Episode 84: Tense Density – When did the story happen?

On February 29, 2020, Kasie and Rex took on the “tense” conversation around choosing where in time the story happens. Here are the show notes:

Theme for the day:

The Right “Tense”

Agenda

  • What is “tense” in storytelling
  • How does “tense” change the impact of the story
  • How to choose the right tense for your story
  • News from the SC Writerverse
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Photo by Luizmedeirosph on Pexels.com

Segment 1

So this blog gives a great discussion of the topic but I’d edit the early on about “make the reader giddy” to “annoy the shit out of the reader.” Just sayin.

The basics (from that site):

  • Past (simple) tense: Sarah ran to the store.
  • Present (simple) tense: Sarah runs to the store.
  • Future (simple) tense: Sarah will run to the store
  • Past perfect: Sarah had run to the store.
  • Present perfect: Sarah has run to the store.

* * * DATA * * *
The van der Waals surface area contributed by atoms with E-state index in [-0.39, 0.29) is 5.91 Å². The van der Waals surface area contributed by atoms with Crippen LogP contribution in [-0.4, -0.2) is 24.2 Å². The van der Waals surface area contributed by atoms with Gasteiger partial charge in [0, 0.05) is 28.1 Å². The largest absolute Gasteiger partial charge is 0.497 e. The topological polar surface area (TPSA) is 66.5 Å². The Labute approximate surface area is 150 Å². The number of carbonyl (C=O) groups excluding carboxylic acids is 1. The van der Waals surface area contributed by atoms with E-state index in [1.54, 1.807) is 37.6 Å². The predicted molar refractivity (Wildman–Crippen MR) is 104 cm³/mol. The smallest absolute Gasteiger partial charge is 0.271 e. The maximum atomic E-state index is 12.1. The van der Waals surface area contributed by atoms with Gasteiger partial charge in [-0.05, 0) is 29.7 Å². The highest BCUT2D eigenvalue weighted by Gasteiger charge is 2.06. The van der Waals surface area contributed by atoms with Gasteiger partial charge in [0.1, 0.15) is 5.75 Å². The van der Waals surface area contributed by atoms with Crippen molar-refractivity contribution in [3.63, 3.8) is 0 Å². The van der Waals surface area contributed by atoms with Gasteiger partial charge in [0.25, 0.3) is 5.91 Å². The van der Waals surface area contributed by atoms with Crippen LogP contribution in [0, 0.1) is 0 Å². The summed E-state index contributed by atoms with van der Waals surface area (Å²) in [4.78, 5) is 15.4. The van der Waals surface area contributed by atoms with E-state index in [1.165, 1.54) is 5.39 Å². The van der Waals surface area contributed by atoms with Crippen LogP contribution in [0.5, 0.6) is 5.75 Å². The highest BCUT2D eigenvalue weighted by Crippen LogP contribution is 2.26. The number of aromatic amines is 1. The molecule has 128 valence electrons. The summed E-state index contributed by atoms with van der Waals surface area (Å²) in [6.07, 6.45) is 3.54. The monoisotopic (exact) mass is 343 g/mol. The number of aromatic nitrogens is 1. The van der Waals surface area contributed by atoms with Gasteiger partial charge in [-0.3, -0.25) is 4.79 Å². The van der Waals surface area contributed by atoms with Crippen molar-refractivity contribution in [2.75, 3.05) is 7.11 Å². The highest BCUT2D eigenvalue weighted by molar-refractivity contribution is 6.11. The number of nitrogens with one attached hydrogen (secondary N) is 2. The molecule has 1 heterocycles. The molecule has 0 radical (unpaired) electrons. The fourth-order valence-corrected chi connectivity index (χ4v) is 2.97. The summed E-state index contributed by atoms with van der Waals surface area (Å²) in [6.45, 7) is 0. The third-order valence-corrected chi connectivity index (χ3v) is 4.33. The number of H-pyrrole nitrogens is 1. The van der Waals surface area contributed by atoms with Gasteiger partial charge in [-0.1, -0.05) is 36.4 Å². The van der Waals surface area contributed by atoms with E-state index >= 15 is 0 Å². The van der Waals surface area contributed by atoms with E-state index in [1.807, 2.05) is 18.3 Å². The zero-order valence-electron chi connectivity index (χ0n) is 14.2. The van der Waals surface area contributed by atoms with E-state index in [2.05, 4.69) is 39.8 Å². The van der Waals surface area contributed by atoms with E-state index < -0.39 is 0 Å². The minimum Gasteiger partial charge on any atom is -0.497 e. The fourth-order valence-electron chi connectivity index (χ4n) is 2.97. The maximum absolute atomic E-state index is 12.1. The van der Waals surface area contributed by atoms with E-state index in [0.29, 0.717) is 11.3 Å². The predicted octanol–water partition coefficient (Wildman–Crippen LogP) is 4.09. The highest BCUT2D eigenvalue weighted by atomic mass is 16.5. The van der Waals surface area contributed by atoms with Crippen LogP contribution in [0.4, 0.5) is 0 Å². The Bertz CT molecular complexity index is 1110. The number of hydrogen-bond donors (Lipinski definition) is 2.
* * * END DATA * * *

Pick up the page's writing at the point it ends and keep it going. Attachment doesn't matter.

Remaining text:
• Future perfect: Sarah will have run to the store.

The very first advice this blog gives is, “Decide which tense works best for your story” but that’s the crux of it, right? How do you decide?

We’re not here to teach basic grammar, so we’re going to talk about tense in two ways:

  1. What the purpose of each is — meaning when to use it and why
  2. What the effect of each is — meaning whether it works or not to do what you want it to.

So let’s go back to the Sarah examples and work on each:

  • Past (simple) tense: Sarah ran to the store. — you have a narrator that is looking back on events that have already occurred, which means your narrator also knows how things will work out; this gives the Omniscient narrator the “god-like” quality of knowing better than the characters 
  • Present (simple) tense: Sarah runs to the store. — you have a narrator who is experiencing the action as it happens, with no knowledge of how it will turn out; it’s a trick, of course, because the writer knows how it will turn out. Or she should. 
  • Future (simple) tense: Sarah will run to the store — you have a narrator predicting how things will be, we’re not actually seeing the action here, because the action hasn’t yet occurred. We’re seeing what could happen. The predictive is a cool tool to invoke when the narrator is trying to explain the impact of decisions happening currently; it’s also a great trick when the narrator gets it wrong and the predictions made don’t come true.